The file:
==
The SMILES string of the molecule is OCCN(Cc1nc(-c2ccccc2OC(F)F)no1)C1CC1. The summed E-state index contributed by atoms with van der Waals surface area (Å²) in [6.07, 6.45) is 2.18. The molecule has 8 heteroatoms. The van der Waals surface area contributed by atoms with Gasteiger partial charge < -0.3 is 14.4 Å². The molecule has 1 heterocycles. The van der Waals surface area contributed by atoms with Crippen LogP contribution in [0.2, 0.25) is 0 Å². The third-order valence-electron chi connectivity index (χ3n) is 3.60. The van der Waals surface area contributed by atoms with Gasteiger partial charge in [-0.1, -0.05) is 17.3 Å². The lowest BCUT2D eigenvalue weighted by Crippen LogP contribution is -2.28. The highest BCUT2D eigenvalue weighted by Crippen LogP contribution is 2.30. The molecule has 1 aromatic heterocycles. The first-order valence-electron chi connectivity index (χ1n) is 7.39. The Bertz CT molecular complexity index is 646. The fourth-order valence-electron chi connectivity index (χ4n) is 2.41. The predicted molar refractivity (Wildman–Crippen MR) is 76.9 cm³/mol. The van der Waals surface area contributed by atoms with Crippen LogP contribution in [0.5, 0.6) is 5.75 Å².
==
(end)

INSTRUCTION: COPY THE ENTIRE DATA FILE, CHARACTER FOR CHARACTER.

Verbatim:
The SMILES string of the molecule is OCCN(Cc1nc(-c2ccccc2OC(F)F)no1)C1CC1. The summed E-state index contributed by atoms with van der Waals surface area (Å²) in [6.07, 6.45) is 2.18. The molecule has 8 heteroatoms. The van der Waals surface area contributed by atoms with Gasteiger partial charge < -0.3 is 14.4 Å². The molecule has 1 heterocycles. The van der Waals surface area contributed by atoms with Crippen LogP contribution in [0.2, 0.25) is 0 Å². The third-order valence-electron chi connectivity index (χ3n) is 3.60. The van der Waals surface area contributed by atoms with Gasteiger partial charge in [-0.1, -0.05) is 17.3 Å². The lowest BCUT2D eigenvalue weighted by Crippen LogP contribution is -2.28. The highest BCUT2D eigenvalue weighted by Crippen LogP contribution is 2.30. The molecule has 1 aromatic heterocycles. The first-order valence-electron chi connectivity index (χ1n) is 7.39. The Bertz CT molecular complexity index is 646. The fourth-order valence-electron chi connectivity index (χ4n) is 2.41. The predicted molar refractivity (Wildman–Crippen MR) is 76.9 cm³/mol. The van der Waals surface area contributed by atoms with Crippen LogP contribution in [0.5, 0.6) is 5.75 Å².